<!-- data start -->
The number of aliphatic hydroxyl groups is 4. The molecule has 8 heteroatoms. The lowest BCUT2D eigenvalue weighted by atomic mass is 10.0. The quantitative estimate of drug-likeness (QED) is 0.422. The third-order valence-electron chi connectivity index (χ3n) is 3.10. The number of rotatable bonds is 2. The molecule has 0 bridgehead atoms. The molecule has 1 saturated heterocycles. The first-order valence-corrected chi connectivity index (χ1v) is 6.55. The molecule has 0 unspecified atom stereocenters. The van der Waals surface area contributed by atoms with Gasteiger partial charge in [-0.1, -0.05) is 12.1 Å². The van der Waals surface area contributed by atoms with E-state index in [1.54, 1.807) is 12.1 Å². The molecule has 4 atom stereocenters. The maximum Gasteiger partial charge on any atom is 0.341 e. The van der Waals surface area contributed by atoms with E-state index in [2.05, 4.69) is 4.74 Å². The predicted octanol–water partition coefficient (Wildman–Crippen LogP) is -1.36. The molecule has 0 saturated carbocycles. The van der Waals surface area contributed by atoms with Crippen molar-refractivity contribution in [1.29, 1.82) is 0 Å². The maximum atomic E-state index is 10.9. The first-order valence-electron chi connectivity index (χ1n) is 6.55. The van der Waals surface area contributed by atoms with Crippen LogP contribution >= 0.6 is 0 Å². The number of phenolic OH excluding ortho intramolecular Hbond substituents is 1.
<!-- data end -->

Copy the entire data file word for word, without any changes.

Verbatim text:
The number of aliphatic hydroxyl groups is 4. The molecule has 8 heteroatoms. The lowest BCUT2D eigenvalue weighted by atomic mass is 10.0. The quantitative estimate of drug-likeness (QED) is 0.422. The third-order valence-electron chi connectivity index (χ3n) is 3.10. The number of rotatable bonds is 2. The molecule has 0 bridgehead atoms. The molecule has 1 saturated heterocycles. The first-order valence-corrected chi connectivity index (χ1v) is 6.55. The molecule has 0 unspecified atom stereocenters. The van der Waals surface area contributed by atoms with Gasteiger partial charge in [-0.1, -0.05) is 12.1 Å². The van der Waals surface area contributed by atoms with E-state index in [1.54, 1.807) is 12.1 Å². The molecule has 4 atom stereocenters. The maximum Gasteiger partial charge on any atom is 0.341 e. The van der Waals surface area contributed by atoms with E-state index in [2.05, 4.69) is 4.74 Å². The predicted octanol–water partition coefficient (Wildman–Crippen LogP) is -1.36. The molecule has 0 saturated carbocycles. The van der Waals surface area contributed by atoms with Crippen molar-refractivity contribution in [1.29, 1.82) is 0 Å². The maximum atomic E-state index is 10.9. The first-order valence-electron chi connectivity index (χ1n) is 6.55. The van der Waals surface area contributed by atoms with Crippen LogP contribution >= 0.6 is 0 Å². The number of phenolic OH excluding ortho intramolecular Hbond substituents is 1.